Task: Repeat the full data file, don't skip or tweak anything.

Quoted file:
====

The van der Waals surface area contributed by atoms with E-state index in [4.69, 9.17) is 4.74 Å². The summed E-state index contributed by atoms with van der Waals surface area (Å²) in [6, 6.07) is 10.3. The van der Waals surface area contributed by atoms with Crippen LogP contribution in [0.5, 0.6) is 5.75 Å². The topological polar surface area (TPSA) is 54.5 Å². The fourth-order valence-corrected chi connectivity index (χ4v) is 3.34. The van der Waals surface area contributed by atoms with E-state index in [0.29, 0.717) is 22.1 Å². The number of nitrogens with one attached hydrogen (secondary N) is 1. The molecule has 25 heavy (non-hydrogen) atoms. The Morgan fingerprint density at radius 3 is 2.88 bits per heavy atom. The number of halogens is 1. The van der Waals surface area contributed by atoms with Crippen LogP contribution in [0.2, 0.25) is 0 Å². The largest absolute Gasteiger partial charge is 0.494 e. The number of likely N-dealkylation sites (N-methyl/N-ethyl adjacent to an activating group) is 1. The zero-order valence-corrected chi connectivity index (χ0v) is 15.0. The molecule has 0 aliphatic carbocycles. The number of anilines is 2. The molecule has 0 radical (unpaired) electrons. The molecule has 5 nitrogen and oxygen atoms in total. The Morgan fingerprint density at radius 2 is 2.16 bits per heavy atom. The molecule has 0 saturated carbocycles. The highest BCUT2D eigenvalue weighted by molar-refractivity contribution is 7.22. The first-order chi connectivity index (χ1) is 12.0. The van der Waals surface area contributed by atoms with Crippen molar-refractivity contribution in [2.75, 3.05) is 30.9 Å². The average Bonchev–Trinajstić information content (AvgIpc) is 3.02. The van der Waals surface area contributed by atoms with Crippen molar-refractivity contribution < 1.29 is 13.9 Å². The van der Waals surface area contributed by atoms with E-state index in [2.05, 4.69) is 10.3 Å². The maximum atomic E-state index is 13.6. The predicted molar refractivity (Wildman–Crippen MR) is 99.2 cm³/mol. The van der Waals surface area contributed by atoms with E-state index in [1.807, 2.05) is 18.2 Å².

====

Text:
The van der Waals surface area contributed by atoms with E-state index in [4.69, 9.17) is 4.74 Å². The summed E-state index contributed by atoms with van der Waals surface area (Å²) in [6, 6.07) is 10.3. The van der Waals surface area contributed by atoms with Crippen LogP contribution in [0.5, 0.6) is 5.75 Å². The topological polar surface area (TPSA) is 54.5 Å². The fourth-order valence-corrected chi connectivity index (χ4v) is 3.34. The van der Waals surface area contributed by atoms with E-state index in [0.29, 0.717) is 22.1 Å². The number of nitrogens with one attached hydrogen (secondary N) is 1. The molecule has 25 heavy (non-hydrogen) atoms. The Morgan fingerprint density at radius 3 is 2.88 bits per heavy atom. The number of halogens is 1. The van der Waals surface area contributed by atoms with Crippen LogP contribution in [0.2, 0.25) is 0 Å². The largest absolute Gasteiger partial charge is 0.494 e. The number of likely N-dealkylation sites (N-methyl/N-ethyl adjacent to an activating group) is 1. The zero-order valence-corrected chi connectivity index (χ0v) is 15.0. The molecule has 0 aliphatic carbocycles. The number of anilines is 2. The molecule has 0 radical (unpaired) electrons. The molecule has 5 nitrogen and oxygen atoms in total. The Morgan fingerprint density at radius 2 is 2.16 bits per heavy atom. The molecule has 0 saturated carbocycles. The highest BCUT2D eigenvalue weighted by molar-refractivity contribution is 7.22. The first-order chi connectivity index (χ1) is 12.0. The van der Waals surface area contributed by atoms with Crippen molar-refractivity contribution in [2.75, 3.05) is 30.9 Å². The average Bonchev–Trinajstić information content (AvgIpc) is 3.02. The van der Waals surface area contributed by atoms with Crippen molar-refractivity contribution < 1.29 is 13.9 Å². The van der Waals surface area contributed by atoms with E-state index in [2.05, 4.69) is 10.3 Å². The maximum atomic E-state index is 13.6. The predicted molar refractivity (Wildman–Crippen MR) is 99.2 cm³/mol. The van der Waals surface area contributed by atoms with E-state index in [1.807, 2.05) is 18.2 Å².